Environmental Policy and the 2020 Election
Updated: Jun 3
By Leah Fattor.
For a candidate to truly address the climate crisis, their climate plan must address how they as president will lead the United States to net-zero greenhouse gas emissions by 2050, which is consistent with a maximum global temperature increase of 1.5 degrees Celsius. An average global temperature increase of 1.5 degrees Celsius is the point determined by scientists where many natural systems will begin to cross dangerous points of no return, triggering lasting changes and transforming life as we know it. All democratic candidates for 2020 have environmental plans that they claim will achieve this goal.
Although the Green New Deal has been a big talking point in the climate crisis discourse, especially in the 2020 election, I will not be discussing it here. Instead, I will highlight major climate action areas, many of which would be included in a Green New Deal. I have chosen seven climate action areas to highlight, based on the action areas described in the UN Global Climate Action Summit. The goal of this piece is to provide an outline of the major dimensions to look for in a comprehensive climate plan, so you, the reader, can know what to look for and evaluate for yourself how the presidential candidates line up in terms of the environment.
The first two action areas that a good plan must include, also the most important: climate financing and climate pricing. Climate financing, as defined by the UNFCCC, is “local, national or transnational financing—drawn from public, private and alternative sources of financing—that seeks to support mitigation and adaptation actions that will address climate change.” With regards to the 2020 election, each candidate has come up with an estimated cost of each of their environmental plans; how they propose to pay for these costs is an example of climate financing. For the democratic candidates, the cost of their plans ranges from $1.7 trillion (Biden) to $16.3 trillion (Sanders), and each one has many proposed ideas about where to source the necessary funds (climate financing).
Carbon pricing is an approach to reducing carbon emissions that uses market mechanisms to pass the cost of emitting on to emitters. One of the most popular forms of carbon pricing named by candidates in the 2020 election is a proposed tax on carbon. Candidates in favor of some sort of carbon tax include Buttigieg, Sanders, Warren, Biden, and Klobuchar. Trump does not support any form of carbon pricing.
The next action area is social and political drivers, which includes propositions like clean air initiatives, implementing climate action that contributes to gender equality, and supporting just transition. (Just transition is a framework developed by the trade union movement to encompass a range of social interventions needed to secure workers' rights and livelihoods when economies are shifting to sustainable production, primarily avoiding climate change and protecting biodiversity.) For an example from the 2020 election, Sanders has proposed a $40 billion Climate Justice Resiliency Fund that would task the EPA and other federal agencies with conducting a nationwide survey to identify communities based on their “climate impact vulnerabilities and other socioeconomic factors, public health challenges, and environmental hazards” and prioritizing funding “in order of most vulnerable to least vulnerable.”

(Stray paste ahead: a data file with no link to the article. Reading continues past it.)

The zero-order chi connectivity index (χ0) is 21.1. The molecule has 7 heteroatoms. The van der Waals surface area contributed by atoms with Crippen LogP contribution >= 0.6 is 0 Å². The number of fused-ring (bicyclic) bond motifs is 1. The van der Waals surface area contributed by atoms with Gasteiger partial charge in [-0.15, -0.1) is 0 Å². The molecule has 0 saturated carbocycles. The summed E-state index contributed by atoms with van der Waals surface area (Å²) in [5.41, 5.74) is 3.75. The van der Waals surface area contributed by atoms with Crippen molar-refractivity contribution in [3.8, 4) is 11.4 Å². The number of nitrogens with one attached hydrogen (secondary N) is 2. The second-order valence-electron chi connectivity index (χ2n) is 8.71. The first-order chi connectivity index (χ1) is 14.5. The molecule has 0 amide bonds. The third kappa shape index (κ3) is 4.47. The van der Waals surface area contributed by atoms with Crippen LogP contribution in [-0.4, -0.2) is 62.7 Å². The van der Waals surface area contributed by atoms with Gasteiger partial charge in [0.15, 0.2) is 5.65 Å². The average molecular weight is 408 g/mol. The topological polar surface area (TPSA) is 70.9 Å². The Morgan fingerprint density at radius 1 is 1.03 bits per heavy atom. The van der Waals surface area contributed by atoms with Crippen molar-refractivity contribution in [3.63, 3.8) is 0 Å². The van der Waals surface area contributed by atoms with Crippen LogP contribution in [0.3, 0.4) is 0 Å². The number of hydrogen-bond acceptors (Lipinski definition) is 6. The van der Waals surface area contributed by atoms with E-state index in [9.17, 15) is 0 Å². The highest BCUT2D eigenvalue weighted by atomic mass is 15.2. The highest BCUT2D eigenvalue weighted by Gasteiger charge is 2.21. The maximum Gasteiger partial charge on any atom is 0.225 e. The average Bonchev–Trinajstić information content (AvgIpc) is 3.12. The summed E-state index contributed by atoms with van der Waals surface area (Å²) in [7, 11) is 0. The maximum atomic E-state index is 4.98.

Another important action area involves infrastructure, cities, and local action. This area would include proposals that address climate-friendly transportation, climate grants to cities to support local action, and zero-carbon building. For a couple examples, Klobuchar aims to “support low- and no-carbon alternatives,” including bicycle and pedestrian improvements, and increase investments in public transit “with a focus on decreasing barriers to opportunity,” particularly for “low-income communities and communities of color.” Warren has advocated, by 2028, mandating carbon free building and by 2030, mandating carbon free cars and light-duty truck production.
The next action area is implementing nature-based solutions, including protecting and promoting biodiversity, ending the practice of fracking for oil and natural gas, supporting public lands, conserving forests, and transitioning to low-carbon and resilient agriculture and livestock management. O’Rourke, when he was in the race, said he would return Bears Ears and Grand Staircase National Monuments back to their original sizes; on the other side, Biden has said he will not ban the practice of fracking for natural gas.
Another significant action area is energy transition, which includes propositions to transition to renewable energy, to take action on climate-friendly and efficient cooling, and to decarbonize shipping. Sanders and Warren are both committed to fully renewable energy sources.
The last action area is resilience and adaptation, which includes reducing the impact of specific disaster events on agriculture and livelihood through the monitoring of major risks, enhancing resilience to climate shocks and extreme events for small-scale farmers, increasing household incomes and food security, and reversing ecological decline.
Again, for a candidate to truly address the climate crisis, they must have a comprehensive plan that addresses all of these action areas, with special emphasis on climate financing and carbon pricing. While I encourage you to do more research into all the candidates yourself, the best overall candidate in the 2020 election, in terms of addressing these areas (and therefore the climate crisis), is Bernie Sanders. The worst overall candidate in the 2020 election is Donald Trump.